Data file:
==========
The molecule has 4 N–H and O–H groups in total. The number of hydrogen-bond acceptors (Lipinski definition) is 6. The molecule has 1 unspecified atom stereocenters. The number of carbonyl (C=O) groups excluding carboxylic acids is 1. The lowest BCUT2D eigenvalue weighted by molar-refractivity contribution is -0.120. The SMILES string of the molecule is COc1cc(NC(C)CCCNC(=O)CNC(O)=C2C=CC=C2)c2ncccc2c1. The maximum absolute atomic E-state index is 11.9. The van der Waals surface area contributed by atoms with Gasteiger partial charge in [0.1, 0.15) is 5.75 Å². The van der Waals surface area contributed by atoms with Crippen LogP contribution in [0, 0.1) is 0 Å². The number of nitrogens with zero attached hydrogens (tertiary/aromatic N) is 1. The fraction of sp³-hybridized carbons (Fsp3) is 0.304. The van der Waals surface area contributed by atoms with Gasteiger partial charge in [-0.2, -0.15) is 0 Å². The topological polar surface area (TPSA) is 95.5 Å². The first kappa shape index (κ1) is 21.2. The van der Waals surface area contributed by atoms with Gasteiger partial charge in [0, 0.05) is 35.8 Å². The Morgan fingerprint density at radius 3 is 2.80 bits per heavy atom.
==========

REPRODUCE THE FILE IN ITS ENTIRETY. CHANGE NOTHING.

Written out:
The molecule has 4 N–H and O–H groups in total. The number of hydrogen-bond acceptors (Lipinski definition) is 6. The molecule has 1 unspecified atom stereocenters. The number of carbonyl (C=O) groups excluding carboxylic acids is 1. The lowest BCUT2D eigenvalue weighted by molar-refractivity contribution is -0.120. The SMILES string of the molecule is COc1cc(NC(C)CCCNC(=O)CNC(O)=C2C=CC=C2)c2ncccc2c1. The maximum absolute atomic E-state index is 11.9. The van der Waals surface area contributed by atoms with Gasteiger partial charge in [0.1, 0.15) is 5.75 Å². The van der Waals surface area contributed by atoms with Crippen LogP contribution in [0, 0.1) is 0 Å². The number of nitrogens with zero attached hydrogens (tertiary/aromatic N) is 1. The fraction of sp³-hybridized carbons (Fsp3) is 0.304. The van der Waals surface area contributed by atoms with Gasteiger partial charge in [-0.2, -0.15) is 0 Å². The topological polar surface area (TPSA) is 95.5 Å². The first kappa shape index (κ1) is 21.2. The van der Waals surface area contributed by atoms with Gasteiger partial charge in [0, 0.05) is 35.8 Å². The Morgan fingerprint density at radius 3 is 2.80 bits per heavy atom.